Musée du Désert

Musée du Désert
Musée du Désert | ©:

The Musée du Désert is located near the Mialet village. Here the birthplace of Roland, a Huguenot leader, was established. In the Cevennes, they were called the Camisards, (French: Camisards). They are considered to be descendants of the Waldenses, who converted to Protestantism during the 16th century. After the Edict of Nantes anno 1685 was lifted, a war of the Camisards followed, which eventually led to partisan war, known as the Cevenol War from 1702-1705. The visitors of the Musée du Désert are invited to emerge themselves into the time of 1685. The time from the underground up to the Edict in 1787. The exhibition of the Camisards and the Huguenot at the Musée du Désert is divided into the following two areas:

The historical frame of the Musée du Désert

Roland's house and the neighbouring estates form the first section of the Musée du Désert. Here, is the persecution of the Huguenots in its historical context demonstrated. The room "Claude Brousson" exhibits numerous documents for the visitors to view. Their content is in connection to the Edict of Nantes, and other exhibits concerning the history of Protestants up to the late 17th century.

The war of the Camisards between 1702-1710 stands on the premises of "Rolland et Cavalier", a bedroom and a kitchen typical of the region, creating the focal point. During the war, some 3,000 locals (Cevennes) fought under the leadership of Roland and Cavalier against 25,000 French soldiers.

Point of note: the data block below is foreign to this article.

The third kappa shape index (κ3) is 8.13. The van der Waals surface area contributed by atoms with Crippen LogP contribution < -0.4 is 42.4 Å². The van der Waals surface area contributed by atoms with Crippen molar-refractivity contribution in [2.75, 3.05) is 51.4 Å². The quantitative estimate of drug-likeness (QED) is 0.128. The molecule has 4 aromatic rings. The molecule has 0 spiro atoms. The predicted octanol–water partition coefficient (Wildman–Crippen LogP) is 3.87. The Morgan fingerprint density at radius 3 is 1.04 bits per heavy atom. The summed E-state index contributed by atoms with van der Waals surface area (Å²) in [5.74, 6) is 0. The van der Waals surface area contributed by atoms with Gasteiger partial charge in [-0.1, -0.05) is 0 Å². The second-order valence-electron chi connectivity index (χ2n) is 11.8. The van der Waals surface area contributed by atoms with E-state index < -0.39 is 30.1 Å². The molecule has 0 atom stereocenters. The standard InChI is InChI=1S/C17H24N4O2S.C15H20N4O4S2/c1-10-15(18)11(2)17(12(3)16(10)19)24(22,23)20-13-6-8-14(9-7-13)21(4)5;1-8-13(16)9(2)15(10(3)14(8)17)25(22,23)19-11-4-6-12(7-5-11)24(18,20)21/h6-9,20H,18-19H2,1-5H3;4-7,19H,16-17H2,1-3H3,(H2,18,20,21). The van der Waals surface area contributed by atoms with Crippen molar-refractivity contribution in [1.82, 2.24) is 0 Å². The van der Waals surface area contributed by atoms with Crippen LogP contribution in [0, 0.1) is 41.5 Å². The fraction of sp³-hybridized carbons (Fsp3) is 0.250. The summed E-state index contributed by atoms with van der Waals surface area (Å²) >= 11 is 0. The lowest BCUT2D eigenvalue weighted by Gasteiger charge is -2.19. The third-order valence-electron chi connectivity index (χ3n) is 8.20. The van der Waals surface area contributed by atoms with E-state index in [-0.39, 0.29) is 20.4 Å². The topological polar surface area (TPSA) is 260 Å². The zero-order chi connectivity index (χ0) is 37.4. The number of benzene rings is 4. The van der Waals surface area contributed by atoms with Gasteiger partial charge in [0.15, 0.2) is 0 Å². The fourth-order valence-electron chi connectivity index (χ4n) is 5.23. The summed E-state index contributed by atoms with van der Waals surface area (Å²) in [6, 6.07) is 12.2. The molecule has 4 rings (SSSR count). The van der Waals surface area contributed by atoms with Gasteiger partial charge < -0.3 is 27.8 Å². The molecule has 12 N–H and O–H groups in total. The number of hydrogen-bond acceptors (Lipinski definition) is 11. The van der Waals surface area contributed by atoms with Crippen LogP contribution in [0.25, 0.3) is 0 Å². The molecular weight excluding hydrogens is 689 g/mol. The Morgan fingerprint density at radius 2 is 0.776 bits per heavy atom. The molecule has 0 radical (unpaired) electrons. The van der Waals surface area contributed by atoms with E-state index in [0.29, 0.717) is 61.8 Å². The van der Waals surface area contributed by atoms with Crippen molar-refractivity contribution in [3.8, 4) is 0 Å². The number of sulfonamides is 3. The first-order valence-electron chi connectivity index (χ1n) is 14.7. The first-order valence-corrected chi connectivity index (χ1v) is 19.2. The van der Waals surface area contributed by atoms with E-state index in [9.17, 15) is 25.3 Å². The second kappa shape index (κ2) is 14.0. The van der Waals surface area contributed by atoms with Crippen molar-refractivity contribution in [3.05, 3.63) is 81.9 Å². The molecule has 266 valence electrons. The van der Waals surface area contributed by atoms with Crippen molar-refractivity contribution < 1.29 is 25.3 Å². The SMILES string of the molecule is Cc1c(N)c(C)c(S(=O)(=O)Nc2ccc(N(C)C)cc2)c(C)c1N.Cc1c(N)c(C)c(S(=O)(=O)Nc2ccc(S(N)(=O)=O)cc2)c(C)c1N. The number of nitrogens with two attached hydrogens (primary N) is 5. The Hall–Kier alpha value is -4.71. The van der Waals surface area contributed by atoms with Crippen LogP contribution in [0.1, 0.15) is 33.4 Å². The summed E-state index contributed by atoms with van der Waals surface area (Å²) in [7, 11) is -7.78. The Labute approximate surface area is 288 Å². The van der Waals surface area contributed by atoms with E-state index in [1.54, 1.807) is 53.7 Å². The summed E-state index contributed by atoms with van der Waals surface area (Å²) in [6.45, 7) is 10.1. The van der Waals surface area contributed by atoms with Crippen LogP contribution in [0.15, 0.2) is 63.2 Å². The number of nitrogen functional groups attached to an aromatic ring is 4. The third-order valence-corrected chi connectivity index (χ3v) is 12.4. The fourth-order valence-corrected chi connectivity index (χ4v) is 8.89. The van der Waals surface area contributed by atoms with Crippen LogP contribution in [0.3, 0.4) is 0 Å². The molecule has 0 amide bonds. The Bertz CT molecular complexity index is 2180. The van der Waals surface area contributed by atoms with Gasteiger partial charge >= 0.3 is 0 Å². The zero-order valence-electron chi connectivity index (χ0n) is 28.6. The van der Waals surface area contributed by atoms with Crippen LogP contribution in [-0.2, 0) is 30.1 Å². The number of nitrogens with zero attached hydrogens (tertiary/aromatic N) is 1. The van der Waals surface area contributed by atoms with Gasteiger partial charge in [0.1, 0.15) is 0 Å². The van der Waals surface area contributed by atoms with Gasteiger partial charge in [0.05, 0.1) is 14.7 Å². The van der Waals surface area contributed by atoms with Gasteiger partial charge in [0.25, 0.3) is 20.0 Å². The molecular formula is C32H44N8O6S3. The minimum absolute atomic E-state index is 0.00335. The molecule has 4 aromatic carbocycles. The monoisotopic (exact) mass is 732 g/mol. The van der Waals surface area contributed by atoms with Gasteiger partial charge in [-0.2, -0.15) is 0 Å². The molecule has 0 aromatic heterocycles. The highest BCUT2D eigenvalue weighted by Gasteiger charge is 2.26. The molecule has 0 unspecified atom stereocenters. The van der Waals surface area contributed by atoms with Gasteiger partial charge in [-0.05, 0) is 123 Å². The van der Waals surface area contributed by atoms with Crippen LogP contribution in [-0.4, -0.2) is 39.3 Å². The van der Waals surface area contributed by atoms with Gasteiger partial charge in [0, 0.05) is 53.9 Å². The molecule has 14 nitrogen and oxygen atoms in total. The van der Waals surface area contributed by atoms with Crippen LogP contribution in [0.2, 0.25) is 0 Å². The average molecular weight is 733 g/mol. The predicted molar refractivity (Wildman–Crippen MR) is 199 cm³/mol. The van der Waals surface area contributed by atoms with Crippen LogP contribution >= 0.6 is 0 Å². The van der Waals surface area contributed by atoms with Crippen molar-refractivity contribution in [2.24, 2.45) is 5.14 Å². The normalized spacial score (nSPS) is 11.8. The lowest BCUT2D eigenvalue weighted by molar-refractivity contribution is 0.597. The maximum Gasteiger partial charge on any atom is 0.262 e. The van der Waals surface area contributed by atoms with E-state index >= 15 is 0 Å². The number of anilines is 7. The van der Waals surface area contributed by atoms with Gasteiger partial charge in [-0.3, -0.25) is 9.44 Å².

The “Gathering room” is equipped with various items used for clandestine religious services. This gives you an insight what life in the underground was like. Psalm books and religious literature, which was printed abroad for the Huguenots, are exhibited in the “Room of the Bible.”

The exhibit "Antoine Court" is reminiscent of the same pastor. He convened the first clandestine synod and therefore, given the church it’s underground structure. The room "Paul Rabaut" is devoted to the end of the repression and the beginning of freedom of religion in the late 18th century.


The second area of the Musée du Désert is divided into the spaces of the preacher, the refugees, the galley slaves, Bible studies, and prisoners. These rooms, exhibit the primary focus of the repression, which the Huguenots in France were exposed.

Whoever is on holiday in the Cevennes, and wants to know more about the recent history, this museum is highly recommended. Even the name of the institution itself becomes self-explanatory after a visit. - The Camisards and Huguenots literally had to hide in the barren land, and virtually were sent "into the desert".

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